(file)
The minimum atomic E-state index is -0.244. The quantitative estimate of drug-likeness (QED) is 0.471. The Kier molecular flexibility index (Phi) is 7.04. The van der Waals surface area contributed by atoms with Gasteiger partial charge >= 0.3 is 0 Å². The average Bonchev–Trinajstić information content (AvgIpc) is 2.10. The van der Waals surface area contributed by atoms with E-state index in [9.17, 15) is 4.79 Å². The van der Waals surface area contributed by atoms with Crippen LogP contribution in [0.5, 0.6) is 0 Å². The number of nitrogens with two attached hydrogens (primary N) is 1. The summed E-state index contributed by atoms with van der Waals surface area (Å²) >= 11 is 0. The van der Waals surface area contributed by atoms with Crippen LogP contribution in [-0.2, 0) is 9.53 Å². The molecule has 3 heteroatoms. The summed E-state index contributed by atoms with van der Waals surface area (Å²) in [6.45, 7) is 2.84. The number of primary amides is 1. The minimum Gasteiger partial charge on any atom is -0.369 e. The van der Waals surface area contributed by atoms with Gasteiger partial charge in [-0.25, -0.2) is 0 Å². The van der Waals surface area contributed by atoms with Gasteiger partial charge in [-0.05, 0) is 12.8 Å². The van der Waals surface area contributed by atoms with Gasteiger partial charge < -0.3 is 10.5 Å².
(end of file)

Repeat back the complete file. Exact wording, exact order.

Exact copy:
The minimum atomic E-state index is -0.244. The quantitative estimate of drug-likeness (QED) is 0.471. The Kier molecular flexibility index (Phi) is 7.04. The van der Waals surface area contributed by atoms with Gasteiger partial charge >= 0.3 is 0 Å². The average Bonchev–Trinajstić information content (AvgIpc) is 2.10. The van der Waals surface area contributed by atoms with E-state index in [9.17, 15) is 4.79 Å². The van der Waals surface area contributed by atoms with Crippen LogP contribution in [0.5, 0.6) is 0 Å². The number of nitrogens with two attached hydrogens (primary N) is 1. The summed E-state index contributed by atoms with van der Waals surface area (Å²) >= 11 is 0. The van der Waals surface area contributed by atoms with Crippen LogP contribution in [-0.2, 0) is 9.53 Å². The molecule has 3 heteroatoms. The summed E-state index contributed by atoms with van der Waals surface area (Å²) in [6.45, 7) is 2.84. The number of primary amides is 1. The minimum Gasteiger partial charge on any atom is -0.369 e. The van der Waals surface area contributed by atoms with Gasteiger partial charge in [-0.25, -0.2) is 0 Å². The van der Waals surface area contributed by atoms with Gasteiger partial charge in [-0.05, 0) is 12.8 Å². The van der Waals surface area contributed by atoms with Gasteiger partial charge < -0.3 is 10.5 Å².